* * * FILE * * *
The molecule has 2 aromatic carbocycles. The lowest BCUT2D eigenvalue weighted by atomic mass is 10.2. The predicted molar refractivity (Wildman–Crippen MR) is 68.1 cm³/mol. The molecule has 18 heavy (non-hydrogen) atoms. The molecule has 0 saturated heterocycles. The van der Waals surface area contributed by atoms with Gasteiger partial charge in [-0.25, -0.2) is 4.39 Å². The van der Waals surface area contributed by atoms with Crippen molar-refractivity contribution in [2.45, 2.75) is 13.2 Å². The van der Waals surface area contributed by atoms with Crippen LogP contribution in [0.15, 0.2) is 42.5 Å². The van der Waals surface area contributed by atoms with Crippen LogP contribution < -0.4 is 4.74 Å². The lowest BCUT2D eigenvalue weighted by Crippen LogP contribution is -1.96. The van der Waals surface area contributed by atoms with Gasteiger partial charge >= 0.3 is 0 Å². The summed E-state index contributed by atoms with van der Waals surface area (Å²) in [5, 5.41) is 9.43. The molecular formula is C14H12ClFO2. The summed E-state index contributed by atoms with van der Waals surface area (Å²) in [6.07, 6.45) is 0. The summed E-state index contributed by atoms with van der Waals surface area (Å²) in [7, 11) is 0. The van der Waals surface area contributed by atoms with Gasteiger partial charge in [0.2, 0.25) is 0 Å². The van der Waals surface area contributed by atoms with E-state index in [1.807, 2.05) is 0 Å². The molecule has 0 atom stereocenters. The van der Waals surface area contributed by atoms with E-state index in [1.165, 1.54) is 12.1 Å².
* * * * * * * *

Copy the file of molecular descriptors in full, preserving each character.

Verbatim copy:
The molecule has 2 aromatic carbocycles. The lowest BCUT2D eigenvalue weighted by atomic mass is 10.2. The predicted molar refractivity (Wildman–Crippen MR) is 68.1 cm³/mol. The molecule has 18 heavy (non-hydrogen) atoms. The molecule has 0 saturated heterocycles. The van der Waals surface area contributed by atoms with Gasteiger partial charge in [-0.25, -0.2) is 4.39 Å². The van der Waals surface area contributed by atoms with Crippen molar-refractivity contribution in [2.45, 2.75) is 13.2 Å². The van der Waals surface area contributed by atoms with Crippen LogP contribution in [0.15, 0.2) is 42.5 Å². The van der Waals surface area contributed by atoms with Crippen LogP contribution < -0.4 is 4.74 Å². The lowest BCUT2D eigenvalue weighted by Crippen LogP contribution is -1.96. The van der Waals surface area contributed by atoms with Gasteiger partial charge >= 0.3 is 0 Å². The summed E-state index contributed by atoms with van der Waals surface area (Å²) in [5, 5.41) is 9.43. The molecular formula is C14H12ClFO2. The summed E-state index contributed by atoms with van der Waals surface area (Å²) in [6.07, 6.45) is 0. The summed E-state index contributed by atoms with van der Waals surface area (Å²) in [7, 11) is 0. The van der Waals surface area contributed by atoms with Gasteiger partial charge in [0.2, 0.25) is 0 Å². The van der Waals surface area contributed by atoms with E-state index in [1.807, 2.05) is 0 Å². The molecule has 0 atom stereocenters. The van der Waals surface area contributed by atoms with E-state index in [1.165, 1.54) is 12.1 Å².